C̀uthbert Conny-catcher'.: The Defence of Conny-catching

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1592 - 65 pages
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Page 23 - twenty Nobles, and when they were in the country, sold the same Play to the Lord Admirals men for as much more. Was not this plaine Conny-catching Maister
Page 22 - get one penny. Why if such a man doth owe it you, (will some man say that knowes him) I durst buy the debt of you, let me gette it of him as I can: O saieth my budget man, I haue his hand and seale to shewe, looke here els, and with that pluckes out a
Page 3 - but would at my pleasure strippe them of all that they had. What bad woman was there about London, whose champion I would not be for a few Crownes, to fight, sweare and stare in her behalfe, to the abuse of any that should doo
Page 24 - of terryble Hacksters in the habite of Gentlemen, wel appareld, and yet some weare bootes for want of stockings, with a locke worne at theyr lefte eare for their mistrisse fauour, his Rapyer
Page 8 - by their wittes, and he is counted wisest, that hath the deepest insight into the getting of gaines: euery thing now that is found profitable, is counted honest and lawfull: and men are valued by theyr wealth, not by their vertues. Hee that cannot dissemble cannot liue, and men put their sonnes now a dayes Apprentises, not to learne trades and occupations, but craftes and mysteries.
Page 24 - of peace or other, or some other great man: and then they hold him at a bay with that, til his backe almost breake. Thus shift they from house to house, hauing this prouerbe amongst them: Such must eate as are hungry and they must pay that haue money. Call you not these Conny-catchers Maister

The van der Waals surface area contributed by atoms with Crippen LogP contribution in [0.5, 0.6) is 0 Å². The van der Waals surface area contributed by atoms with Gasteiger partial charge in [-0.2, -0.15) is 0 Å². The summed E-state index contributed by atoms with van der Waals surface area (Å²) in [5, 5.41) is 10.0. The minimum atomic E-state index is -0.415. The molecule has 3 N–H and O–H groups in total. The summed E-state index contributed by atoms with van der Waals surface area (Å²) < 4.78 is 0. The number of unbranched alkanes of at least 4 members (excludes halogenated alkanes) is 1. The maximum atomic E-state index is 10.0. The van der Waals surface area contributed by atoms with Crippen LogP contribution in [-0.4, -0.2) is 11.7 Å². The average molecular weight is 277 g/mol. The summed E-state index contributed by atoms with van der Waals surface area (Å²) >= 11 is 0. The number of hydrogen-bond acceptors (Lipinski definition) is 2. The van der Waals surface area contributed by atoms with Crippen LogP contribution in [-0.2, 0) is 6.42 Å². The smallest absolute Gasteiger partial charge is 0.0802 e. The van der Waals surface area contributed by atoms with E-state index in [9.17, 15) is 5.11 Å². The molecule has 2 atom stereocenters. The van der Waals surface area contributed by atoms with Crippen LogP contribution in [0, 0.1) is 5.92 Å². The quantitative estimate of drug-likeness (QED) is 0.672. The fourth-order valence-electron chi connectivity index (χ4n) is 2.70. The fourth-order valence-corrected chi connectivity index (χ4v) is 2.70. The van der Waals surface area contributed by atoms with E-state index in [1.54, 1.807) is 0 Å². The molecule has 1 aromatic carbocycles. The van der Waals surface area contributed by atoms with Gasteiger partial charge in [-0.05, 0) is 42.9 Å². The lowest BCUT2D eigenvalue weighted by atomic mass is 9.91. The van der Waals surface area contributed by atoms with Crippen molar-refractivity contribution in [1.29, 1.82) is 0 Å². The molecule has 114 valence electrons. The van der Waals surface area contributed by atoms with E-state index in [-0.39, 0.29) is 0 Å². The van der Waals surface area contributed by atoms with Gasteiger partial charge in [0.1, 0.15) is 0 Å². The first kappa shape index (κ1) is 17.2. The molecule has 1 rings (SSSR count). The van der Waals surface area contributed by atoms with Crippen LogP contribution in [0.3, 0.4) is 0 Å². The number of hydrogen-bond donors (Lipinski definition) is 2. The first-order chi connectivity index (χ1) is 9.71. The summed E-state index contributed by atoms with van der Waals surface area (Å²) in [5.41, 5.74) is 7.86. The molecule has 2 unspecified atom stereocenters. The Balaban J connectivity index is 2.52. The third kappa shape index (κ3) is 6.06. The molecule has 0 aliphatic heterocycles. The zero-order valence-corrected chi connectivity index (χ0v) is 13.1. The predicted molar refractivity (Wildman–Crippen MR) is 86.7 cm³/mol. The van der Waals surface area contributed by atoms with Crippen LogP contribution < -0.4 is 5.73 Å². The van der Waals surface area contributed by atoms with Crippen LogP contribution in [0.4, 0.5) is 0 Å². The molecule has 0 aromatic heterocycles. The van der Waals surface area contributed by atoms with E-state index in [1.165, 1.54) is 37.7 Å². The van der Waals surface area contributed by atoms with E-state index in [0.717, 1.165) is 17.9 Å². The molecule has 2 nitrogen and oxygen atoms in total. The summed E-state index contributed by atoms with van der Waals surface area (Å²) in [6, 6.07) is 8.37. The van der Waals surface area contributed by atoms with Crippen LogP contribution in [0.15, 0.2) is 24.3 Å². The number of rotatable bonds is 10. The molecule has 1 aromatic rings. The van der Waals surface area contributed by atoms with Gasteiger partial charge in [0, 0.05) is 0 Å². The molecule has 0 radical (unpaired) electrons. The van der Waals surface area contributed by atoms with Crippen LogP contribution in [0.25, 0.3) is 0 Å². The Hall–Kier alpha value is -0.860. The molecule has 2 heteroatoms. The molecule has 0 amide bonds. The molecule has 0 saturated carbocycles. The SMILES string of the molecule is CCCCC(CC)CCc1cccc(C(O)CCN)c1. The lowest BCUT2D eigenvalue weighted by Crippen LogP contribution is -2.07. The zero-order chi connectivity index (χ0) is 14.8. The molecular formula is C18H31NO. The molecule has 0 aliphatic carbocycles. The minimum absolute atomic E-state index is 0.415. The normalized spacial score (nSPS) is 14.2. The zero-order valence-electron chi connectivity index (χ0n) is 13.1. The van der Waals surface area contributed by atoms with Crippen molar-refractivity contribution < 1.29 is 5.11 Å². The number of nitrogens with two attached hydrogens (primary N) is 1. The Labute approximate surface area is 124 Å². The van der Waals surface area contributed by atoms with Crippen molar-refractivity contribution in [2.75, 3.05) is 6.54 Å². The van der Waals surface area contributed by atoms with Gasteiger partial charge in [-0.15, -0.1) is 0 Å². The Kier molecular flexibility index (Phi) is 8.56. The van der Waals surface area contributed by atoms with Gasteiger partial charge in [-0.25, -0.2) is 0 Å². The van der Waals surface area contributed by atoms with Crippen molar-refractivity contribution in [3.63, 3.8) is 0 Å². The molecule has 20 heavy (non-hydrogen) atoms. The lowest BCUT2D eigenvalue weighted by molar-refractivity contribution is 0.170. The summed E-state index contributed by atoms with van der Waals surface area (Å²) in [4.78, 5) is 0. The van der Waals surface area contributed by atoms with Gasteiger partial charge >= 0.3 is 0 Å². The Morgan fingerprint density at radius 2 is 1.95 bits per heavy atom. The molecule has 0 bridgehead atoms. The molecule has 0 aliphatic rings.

Page 5 - to haue about with this RG and to giue him such a veny, that he shalbe afrayd heereafter to disparage that mysticall science of Conny-catching: if not, and that I proue too weake for him in sophistrie, I meane to borrowe Will Bickertons blade, of as good a temper as Morglay King Arthures
Page vi - Note THE ORIGINAL of this text is in the Bodleian Library (Malone 575). A list of the misprints corrected in the text will be found on page 33. GBH To the Curteous Reader Health.
Page 27 - vnles he growe into the nature of a Cony-catcher? Doo not the Lawyers make long Pleaes, stand vpon their demurres, and haue their quirks and quiddities to make his poore Client a Cony? I speake not generally, for so they be the ministers of
Page 23 - how Ned Brownes wife was crossebitten in her owne Arte. BVt heere note (Gentlemen) though I haue done many sleights, and crossbitten sundry persons: yet so long goes the pitcher to the water, "\ that at length it comes broken home. Which prouerbe I haue

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